By following the procedure described, as much as 99.96% of the original water content of serum may be removed, giving a product containing only about 0.5% of moisture in the final product as determined by desiccation in an oven at 110 C. The time required to obtain this degree of desiccation depends on the quantity of serum or other material to be dried. Amounts of the order of 0.1 ml. per container are dry within a few hours; while amounts of serum, etc., up to 25 ml. can be dried in around eighteen hours, although it is safer to allow a longer period, e. g., of about twenty-two hours. This enables the apparatus to be kept operating on a daily schedule of twenty-two hours process time, allowing two hours for sealing off one set of containers and preparing the containers for the next operation. The last step of the process is that of sealing olf the containers without breaking the vacuum. If glass exhaust tubes are used the seal is m'ade with a suitable oxygen torch fitted with a double tip. By careful, slow and even heating of the tube on all sides at once, while pulling on the glass, an excellent seal of Pyrex exhaust tubes up to 5 mm. internal diameter is readily obtained, giving a sealed tube such as illustrated in Figs. 18 and 2o. p
When using the rubber tube stopper, with an integral rubber tube extending from the stopper,
as shown in Figs. 11 and 14, the clamping sleeve, e. g. of annealed brass of suitable thickness, may be squeezed rmly with pliers that close with ilat and parallel jaw surfaces and with a compound The vacuum is maintained throughout `the` process and during the sealing operation. The vacuum is now turned oil and air is admitted to the apparatus by means of the glass stopcock at f the top of the main condenser in the apparatus of Fig. l or by withdrawing one of the manifold Stoppers from a manifold outlet in the apparatus of either Fig. 1 or Fig. 5. Where glass exhaust tubes are used and are sealed with a flame the vacuum in the apparatus is not destroyed by the sealing of the tube. With rubber exhaust tubes the tube is sealed while the vacuum is maintained additional runscan be carried out piovided the condenser capacity is adequate; If the condensers have insufficient capacity remainingfor the next run they must be emptied. This requires melting of the ice in the condensers and the removal of the water from the condensers before the next run is begun. Melting of the ice can be'accomplished. by surrounding the condensers with warm water at 30 to 50 C. and by then siphoning out the condensate in the condenser when it has thawed, which can be vaccomplished by removal of the stopcock plug in the apparatus of Eig. l or by disconnecting one oi the outlets of the main condenser in Fig. 5 and introducing a rubber Siphon tube. The secondary condenser is easily disconnected to permit pouring out of any condensate. Once the condensate has thawed the condensers should not be packed with dry ice-until they have been emptied. Otherwise the freezing of the condensate in the condensers would break or injure the condensers due to expansion of the water on freezing.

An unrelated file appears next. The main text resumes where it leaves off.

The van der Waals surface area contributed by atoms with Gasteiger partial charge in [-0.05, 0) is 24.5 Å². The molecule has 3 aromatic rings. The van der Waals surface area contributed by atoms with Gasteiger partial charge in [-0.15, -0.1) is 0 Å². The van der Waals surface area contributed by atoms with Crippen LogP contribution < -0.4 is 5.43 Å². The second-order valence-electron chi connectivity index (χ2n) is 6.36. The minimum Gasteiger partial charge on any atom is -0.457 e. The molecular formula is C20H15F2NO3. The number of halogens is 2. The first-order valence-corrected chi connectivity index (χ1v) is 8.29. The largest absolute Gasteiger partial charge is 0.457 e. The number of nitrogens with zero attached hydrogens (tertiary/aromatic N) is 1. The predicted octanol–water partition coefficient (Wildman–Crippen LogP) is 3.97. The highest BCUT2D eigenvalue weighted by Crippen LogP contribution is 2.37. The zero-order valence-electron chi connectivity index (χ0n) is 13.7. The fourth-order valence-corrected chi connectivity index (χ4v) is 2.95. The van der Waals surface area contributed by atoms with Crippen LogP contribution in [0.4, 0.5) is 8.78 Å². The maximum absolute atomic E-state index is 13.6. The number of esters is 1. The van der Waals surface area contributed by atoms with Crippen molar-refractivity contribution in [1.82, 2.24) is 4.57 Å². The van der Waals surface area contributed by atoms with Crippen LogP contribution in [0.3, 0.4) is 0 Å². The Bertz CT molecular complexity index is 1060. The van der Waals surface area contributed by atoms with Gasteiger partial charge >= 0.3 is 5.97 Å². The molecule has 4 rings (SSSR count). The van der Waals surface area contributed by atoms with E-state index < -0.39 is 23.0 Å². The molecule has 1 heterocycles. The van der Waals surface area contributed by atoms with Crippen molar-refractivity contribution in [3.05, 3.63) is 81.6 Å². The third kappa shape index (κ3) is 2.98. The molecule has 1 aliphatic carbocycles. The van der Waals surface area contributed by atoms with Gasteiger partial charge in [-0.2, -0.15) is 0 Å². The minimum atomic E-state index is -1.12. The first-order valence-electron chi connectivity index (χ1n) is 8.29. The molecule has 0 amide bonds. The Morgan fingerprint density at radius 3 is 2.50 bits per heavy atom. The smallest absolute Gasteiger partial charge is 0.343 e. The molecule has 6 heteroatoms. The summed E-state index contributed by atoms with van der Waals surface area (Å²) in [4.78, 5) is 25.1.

-In apparatus of Fig. 1 it willbe noted that the main condenser extends somewhat above the top of the surrounding. container and that the inlet tube extends down to4 about-the level of the top of the container While the outlet tube is at a higher level. In the metal apparatusof Fig.
4 .the top of the main condenser is somewhat below the top of the surrounding container but the level of surrounding liquid at the outset is a little below the flat top of the main condenser so that the top ofthe main condenser is surrounded by an atmosphere of carbon dioxide. The arrangement in both cases is such as promotes rapid and effective condensation in the main condenser with a minimum of danger of plugging of the connecting pipes with the condensed ice.
In order to empty the condensers, the secondary condenser of Fig. 1 can be readily detached from the main condenser because of the rubber stopper connection; and the secondary condenser of` Fig. 5 can similarly be disconnected by disconnecting the rubber'tube-Which connects them.
lifter emptying the condensers, and lbefore .starting up 'the apparatus, all oi the rubber connections on the `condensers should be made before the condensers are chilled and they should not be disturbed while they are cooling, otherwise small pieces of icecondensed from the atmosphere tend to collectvon the metal around the frozen rubber parts and cause leakage.